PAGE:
number in the lower triangle will have an opposite sign,
positive (+) or negative (), than that of the upper number.
To determine the lower number, simply subtract the number
from 12, temporarily ignoring any plus or minus signs. It may be
helpful to again think of the face of a clock in realizing this
positive/negative relationship. For example, +9 = 3, 4 = +8, etc.
 Now, fill in the numbers for I0 (first vertical
column) by transferring the positive numbers from the lower
triangles to the left of the matrix.
 You may now begin filling in the matrix with the help of the
numbers in the triangles across the top, in relation to
the numbers in I0 (farleft vertical column). Either add the
positive number from the upper triangle, or subtract the lower
number, whichever will result in a number of 11 or less.
 Write in above the top matrix squares the form of the
row for each column in order to be able to identify each form of the
row being used. Keeping our same row, the top would read:
I0 I1
I3 I9, etc., indicating Inversion. Place the same
numbers beneath the matrix, indicating Retrograde
Inversion, for example: RI0 RI1 RI3 RI9, etc. To the left
of the matrix, indicate Prime form, for example: P0, P11
P9, etc. Place these same numbers to the right of the
matrix to indicate Retrograde, for example: R0 R11 R9,
etc.
 Go through the piece and write in the corresponding numerical
equivalents of P0 beside each note of the piece. It is easier if
you do one number at a time. Be sure not to miss enharmonic
equivalents. For example, if F# = 2, Gb also = 2.
 Your analysis will be speedier if you then transfer all the
numbers, in proportional spacing to the rhythms, on a clean sheet of
paper.
Tip: If the matrix has been completed successfully, "0"
should appear in every square between the top left and bottom right
square, diagonally. (Likewise, if completing a traditional matrix,
the same letter name should appear diagonally in these squares.)
Basic Terminology Continued
As was mentioned earlier, the core of the 12tone system is the tone
row, sometimes referred to as the basic set or series,
which is an ordered arrangement of the 12 pitch classes in four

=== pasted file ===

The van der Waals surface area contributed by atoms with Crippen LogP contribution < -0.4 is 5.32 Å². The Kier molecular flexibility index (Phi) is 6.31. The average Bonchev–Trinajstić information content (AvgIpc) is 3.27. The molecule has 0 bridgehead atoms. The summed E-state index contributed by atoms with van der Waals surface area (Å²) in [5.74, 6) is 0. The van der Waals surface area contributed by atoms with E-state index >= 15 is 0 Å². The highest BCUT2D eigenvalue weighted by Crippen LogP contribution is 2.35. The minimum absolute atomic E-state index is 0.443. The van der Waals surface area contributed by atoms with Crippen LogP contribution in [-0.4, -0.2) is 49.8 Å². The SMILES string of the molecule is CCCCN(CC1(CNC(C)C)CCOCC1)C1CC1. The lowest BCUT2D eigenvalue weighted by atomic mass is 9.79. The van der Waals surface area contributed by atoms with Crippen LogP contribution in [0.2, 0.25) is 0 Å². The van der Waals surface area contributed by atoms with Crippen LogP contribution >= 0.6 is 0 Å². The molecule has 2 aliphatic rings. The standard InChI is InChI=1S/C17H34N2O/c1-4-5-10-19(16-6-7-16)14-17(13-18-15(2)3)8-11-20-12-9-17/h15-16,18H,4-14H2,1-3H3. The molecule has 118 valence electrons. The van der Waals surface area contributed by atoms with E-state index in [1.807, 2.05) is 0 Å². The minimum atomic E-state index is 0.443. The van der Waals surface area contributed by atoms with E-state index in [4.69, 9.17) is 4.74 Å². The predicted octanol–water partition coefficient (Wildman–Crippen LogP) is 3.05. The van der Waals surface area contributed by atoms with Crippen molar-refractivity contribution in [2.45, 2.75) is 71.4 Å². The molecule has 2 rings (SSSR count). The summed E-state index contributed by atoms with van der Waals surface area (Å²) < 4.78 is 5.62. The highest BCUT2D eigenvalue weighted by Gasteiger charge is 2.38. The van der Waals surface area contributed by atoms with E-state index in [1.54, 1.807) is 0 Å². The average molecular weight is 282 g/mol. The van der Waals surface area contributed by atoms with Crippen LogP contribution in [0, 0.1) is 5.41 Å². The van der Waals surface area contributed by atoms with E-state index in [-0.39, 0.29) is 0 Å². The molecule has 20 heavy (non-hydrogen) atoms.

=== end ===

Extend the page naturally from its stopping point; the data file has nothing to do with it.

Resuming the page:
basic forms: Prime, Retrograde, Inversion and Retrograde
Inversion.
The notes may be written in any octave or with any enharmonic
spelling. Typically, 12tone music follows the convention of
omitting natural signs: any note without an accidental is
natural. Each note of the row is assigned a number (112) simply
to indicate each note's position in the row form. These are called order
numbers.
The numbers used in conjunction with the matrix, such as P3,
R9, etc., specify the transposition of the row form in
halfsteps. The very first row form in a composition is numbered
P0. Transpositions are always figured above the original,
regardless of the octave in which they occur.
A row does not always have to proceed strictly from the first
note to the last. And segments of various rows may appear
simultaneously.
Analyzing a Row
Since the row serves as the source of the pitch material of a
composition, one should analyze the row itself before beginning the
analysis of the piece.
STEP 1.
The first step should be to play the music several times. Listen
for sequences or familiar patterns. In general, composers avoid
using any combination of pitches that would recall tonal music, such
as triads, but there are exceptions. For example, look at P0 from
Berg's Lyric Suite.
Suggests F tonality 
Suggests B tonality 
<<< 
<<< 
<<< 






>>> 
>>> 
>>> 
F 
E 
C 
A 
G 
D 
G# 
C# 
D# 
F# 
A# 
B 

A
minor? 




D#
minor? 

Diatonic
to C or F
(hexachords) 
Diatonic
to F# or B
(hexachords) 
STEP 2.
The next step in the analysis may be to label the interval
classes (ICs):
Interval Class: 
Traditional Interval: 
1 
m2, M7 
2 
M2, m7 
3 
m3, M6 
4 
M3, m6 
5 
P4, P5 
6 
A4, d5 
For example, in Schönberg's Op. 25 we find:
IC: 
1 
2 
6 
5 
3 
5 
6 
3 
1 
3 
1 
Note: 
E 
F 
G 
C# 
F# 
D# 
G# 
D 
B 
C 
A 
Bb 

IC 1 
IC 2 
IC 3 
IC 4 
IC 5 
IC 6 
Totals: 
3 
1 
3 
0 
2 
2 
Interval classes 1 and 3 predominate. Some rows are composed so
as to emphasize particular intervals, as is the case above, while
others are not.
The allinterval row, when spelled in an ascending
fashion, contains one appearance of each interval, such as the one
from Berg's Lyric Suite:

M7 

m6 

M6 

m7 

P5 

TT 

P4 

M2 

m3 

M3 

m2 

F 

E 

C 

A 

G 

D 

G# 

C# 

D# 

F# 

A# 

B 
The interval construction of a row has a distinct bearing on the
resultant sound quality.
Some rows use the first three, four, or six notes as a pattern
from which the rest of the row is derived. Such a row is called a derived
set. In such a set the pattern is transposed, inverted,
retrograded, or inverted and retrograded to "generate" the
remainder of the set. For example, the first hexachord (scale of six
notes) of Berg's row from the Lyric Suite in retrograde and
transposed by a tritone would produce the second hexachord, so the